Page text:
India: Legal

Vodafone and India’s Offshore Indirect Transfer Tax: The saga continues

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Vodafone and India’s Offshore Indirect Transfer Tax: The saga continues 

  1. Background

In September 2020, the Permanent Court of Arbitration at The Hague issued award in favor of Vodafone[1] against India’s income tax department demand to tax gains arising from the offshore indirect transfers (“OIT”) law in light of retrospective amendments to the Income-tax Act, 1961. 

The concept of OIT law in India was unheard of until the Vodafone case[2]. By way of background, Hutchison Telecommunication International Ltd. (“HTIL”), Cayman Island incorporated,  and its downstream companies held interests in mobile telecommunications business across the globe including India. CGP Investments (Holdings) Ltd.  (“CGP”), 100% subsidiary of HTIL incorporated in Cayman Island as an ‘exempted company’. The investment was made by multiple Mauritius companies in an Indian company, Hutchison Max Telecom Ltd. (“HMTL”) – later renamed as HEL. CGP held investments in HEL through subsidiaries 42.3%, through joint venture 9.6%, trade rights (call options) 15%.

In 2007, Vodafone International Holdings BV (“Vodafone” or “Dutch Entity”) entered Sale Purchase Agreement with HTIL for transfer of share capital in CGP including all the rights in respect of its Indian investments for around $11.2 billion. The moot question was whether the gains arising from the transaction was chargeable to tax in India under Section 9 of the Income-tax Act (“ITA”) and if yes, then the taxes should have been withheld by Vodafone, failure to do so shall imply that Vodafone was deemed to be a default assessee under Section 201 of ITA. Interestingly, ITA did not have the provision of OITs and applicability of withholding tax provision for a transaction between the non-residents. The tax department raised notice to Vodafone for non-compliance under the ITA. As a matter of course, Vodafone filed a writ petition to the High Court for quashing the demand on the grounds of lack of jurisdiction. The High Court held the capital gains arising from the transaction was chargeable to tax in India and, hence, the proceedings under Section 201 are sustainable.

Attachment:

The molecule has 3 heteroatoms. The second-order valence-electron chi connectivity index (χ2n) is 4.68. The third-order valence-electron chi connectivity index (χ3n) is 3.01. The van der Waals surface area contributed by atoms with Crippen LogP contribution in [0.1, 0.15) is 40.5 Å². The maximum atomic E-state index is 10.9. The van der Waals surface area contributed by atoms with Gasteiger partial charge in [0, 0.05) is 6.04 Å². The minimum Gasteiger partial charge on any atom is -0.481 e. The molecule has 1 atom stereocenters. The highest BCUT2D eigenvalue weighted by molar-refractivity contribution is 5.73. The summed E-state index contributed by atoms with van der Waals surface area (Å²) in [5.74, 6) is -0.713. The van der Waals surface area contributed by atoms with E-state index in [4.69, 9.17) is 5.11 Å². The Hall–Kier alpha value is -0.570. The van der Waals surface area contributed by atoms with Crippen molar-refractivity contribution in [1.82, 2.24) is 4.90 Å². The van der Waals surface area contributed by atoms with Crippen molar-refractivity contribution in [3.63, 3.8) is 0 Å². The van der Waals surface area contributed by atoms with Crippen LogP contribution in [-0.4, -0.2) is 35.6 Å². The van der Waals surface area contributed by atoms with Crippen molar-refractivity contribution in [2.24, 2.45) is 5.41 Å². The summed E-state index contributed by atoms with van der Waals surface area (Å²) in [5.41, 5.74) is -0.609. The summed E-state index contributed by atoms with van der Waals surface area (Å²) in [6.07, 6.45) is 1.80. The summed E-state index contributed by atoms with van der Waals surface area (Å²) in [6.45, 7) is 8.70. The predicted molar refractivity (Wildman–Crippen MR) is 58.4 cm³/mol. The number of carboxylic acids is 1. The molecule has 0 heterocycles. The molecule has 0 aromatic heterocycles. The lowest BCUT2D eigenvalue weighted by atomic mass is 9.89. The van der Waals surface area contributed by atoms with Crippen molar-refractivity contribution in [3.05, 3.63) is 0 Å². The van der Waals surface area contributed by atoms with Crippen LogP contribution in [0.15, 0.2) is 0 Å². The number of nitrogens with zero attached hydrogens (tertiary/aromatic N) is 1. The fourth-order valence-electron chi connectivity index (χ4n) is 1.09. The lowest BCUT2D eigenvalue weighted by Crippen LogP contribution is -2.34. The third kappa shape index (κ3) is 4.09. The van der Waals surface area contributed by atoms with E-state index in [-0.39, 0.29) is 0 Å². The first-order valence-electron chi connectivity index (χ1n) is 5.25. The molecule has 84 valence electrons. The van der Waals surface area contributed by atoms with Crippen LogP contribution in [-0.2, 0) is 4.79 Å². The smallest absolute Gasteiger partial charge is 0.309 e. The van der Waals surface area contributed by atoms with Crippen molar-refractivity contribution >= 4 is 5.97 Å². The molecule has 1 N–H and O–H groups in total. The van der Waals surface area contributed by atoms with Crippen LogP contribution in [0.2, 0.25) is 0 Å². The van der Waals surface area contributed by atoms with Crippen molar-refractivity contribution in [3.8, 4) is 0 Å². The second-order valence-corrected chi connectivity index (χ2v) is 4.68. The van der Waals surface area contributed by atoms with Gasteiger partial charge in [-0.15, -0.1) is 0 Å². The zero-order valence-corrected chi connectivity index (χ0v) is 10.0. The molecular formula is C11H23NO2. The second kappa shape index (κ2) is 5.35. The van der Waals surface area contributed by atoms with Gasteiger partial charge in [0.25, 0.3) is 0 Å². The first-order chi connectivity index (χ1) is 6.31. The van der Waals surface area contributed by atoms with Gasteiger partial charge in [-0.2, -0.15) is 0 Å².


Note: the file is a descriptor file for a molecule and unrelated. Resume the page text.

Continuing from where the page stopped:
Vodafone filed an appeal to the Supreme Court which held that the transfer of shares of a foreign company having an Indian subsidiary does not amount to ‘transfer of any capital asset situated in India’ as such section is not a ‘look through’ provision. Further, the situs of shares is the place of incorporation of the company and not the place where underlying assets are situated. The apex court held that considering it was an offshore transaction between two non-resident companies, with the subject-matter being transfer of shares of a non-resident company, the Indian tax authorities had no territorial tax jurisdiction. In order to tax a transaction, it is necessary  to establish the nexus principle with the jurisdiction. In case of abusive/sham transaction resulting in tax avoidance, the tax authorities are within their rights to pierce the corporate veil for re-characterizing the transaction in accordance with its economic substance including in cases of holding company-subsidiary relationship. The success was short-lived as post Supreme Court judgement, ITA was amended retrospectively to tax such transactions.